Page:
Those who were looking at the JPY monkeyhammering at 9:42 spotted the exact moment the November Chicago PMI number was released early to MarketNews subscribers, and also knew precisely that the number would be a beat. Sure enough, at 9:45 when the number was released for broad distribution, this was confirmed because while the headline number dropped from last month's epic 65.9 to 63.0, it was still a sizable beat of expectations of 63.0, with the Employment number rising from 57.7 to 60.9 the highest since October 2011. However, one look at the internals shows that not all was well. In fact, with New Orders dropping from 74.3 to 68.8, production sliding from 71 to 64.3 and backlogs down from 61.0 to 59.8, the forward looking metrics all dipped so it was all up to that old faithful channel stuffer - Inventories - to fill the gap. And fill the gap it did, by soaring from 48.0 to a whopping 61.1, the highest number since September 2006!
Just as the Durable Goods goods number suggested, the inventory buildup is the only thing that is keeping manufacturers busy. Selling said inventory at a profit (especially with Prices Paid surging from 56.7 to 63.7), or investing in future production capacity, not so much.
And the disconnect between forward indicators and the inventory surge:
The November Chicago Business Barometer softened to 63.0 after October’s sharp rise to a 31-month high of 65.9. November’s slight correction came amid mild declines in New Orders, Production and Order Backlogs after double digit gains in the prior month.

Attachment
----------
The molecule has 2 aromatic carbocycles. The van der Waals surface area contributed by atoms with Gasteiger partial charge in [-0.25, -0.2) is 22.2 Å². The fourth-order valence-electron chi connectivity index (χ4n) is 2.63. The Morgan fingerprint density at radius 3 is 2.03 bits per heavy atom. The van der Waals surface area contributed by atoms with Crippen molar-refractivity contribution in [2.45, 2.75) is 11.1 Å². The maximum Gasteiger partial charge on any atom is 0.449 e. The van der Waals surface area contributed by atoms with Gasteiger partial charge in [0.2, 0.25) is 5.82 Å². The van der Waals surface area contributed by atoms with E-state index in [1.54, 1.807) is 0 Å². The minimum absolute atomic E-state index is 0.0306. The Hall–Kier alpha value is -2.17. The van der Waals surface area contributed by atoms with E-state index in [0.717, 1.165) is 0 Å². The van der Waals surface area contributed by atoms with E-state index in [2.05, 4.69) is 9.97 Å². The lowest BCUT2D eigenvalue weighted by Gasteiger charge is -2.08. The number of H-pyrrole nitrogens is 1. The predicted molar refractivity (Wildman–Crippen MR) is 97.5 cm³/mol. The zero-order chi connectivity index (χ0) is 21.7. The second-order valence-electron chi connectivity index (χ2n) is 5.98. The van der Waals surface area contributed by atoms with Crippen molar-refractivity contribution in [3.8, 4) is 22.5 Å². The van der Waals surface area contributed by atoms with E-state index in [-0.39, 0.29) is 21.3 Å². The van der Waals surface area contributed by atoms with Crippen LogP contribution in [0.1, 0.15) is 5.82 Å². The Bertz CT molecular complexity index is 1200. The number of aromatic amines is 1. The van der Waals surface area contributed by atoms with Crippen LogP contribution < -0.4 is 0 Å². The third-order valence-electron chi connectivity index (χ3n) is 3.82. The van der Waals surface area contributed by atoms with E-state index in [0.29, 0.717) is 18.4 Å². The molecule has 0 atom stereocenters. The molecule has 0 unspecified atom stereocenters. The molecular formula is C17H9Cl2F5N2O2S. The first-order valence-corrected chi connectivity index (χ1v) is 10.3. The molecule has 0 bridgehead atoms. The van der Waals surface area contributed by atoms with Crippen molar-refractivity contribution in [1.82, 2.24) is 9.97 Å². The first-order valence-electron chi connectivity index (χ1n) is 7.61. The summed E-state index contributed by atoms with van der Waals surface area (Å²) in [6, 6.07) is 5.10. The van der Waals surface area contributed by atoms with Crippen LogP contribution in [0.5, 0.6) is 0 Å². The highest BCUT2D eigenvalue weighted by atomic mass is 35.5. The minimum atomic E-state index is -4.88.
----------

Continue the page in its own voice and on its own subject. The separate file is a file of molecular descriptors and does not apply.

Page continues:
Despite November’s weakening, the Barometer remained well above 60 for the second month, pushing the three month moving average to the highest level since November 2011.
Chicago area purchasers continued to report healthy expansion in New Orders and Order Backlogs, albeit at a slower rate, as well as a lengthening in Supplier Delivery Times.
Employment was up for the second consecutive month, reaching the highest level since October 2011, and the first time above 60 since February 2012.
Inventories exploded 13.1 points to 61.1, moving out of contraction for the first time since February and posting the highest reading since September 2006. With expectations for higher demand, firms underwent a major stock rebuild.
Commenting on the MNI Chicago Report, Philip Uglow, Chief Economist at MNI Indicators said, “The Barometer might be down in November, but this was another impressive month with companies reporting firm growth”.
“Having kept inventories lean for so long, a pick-up in demand has led to a sharp rise in stock building among the companies in our panel. And to handle the latest production and new orders boost, companies are hiring at the fastest pace for two years,” he added.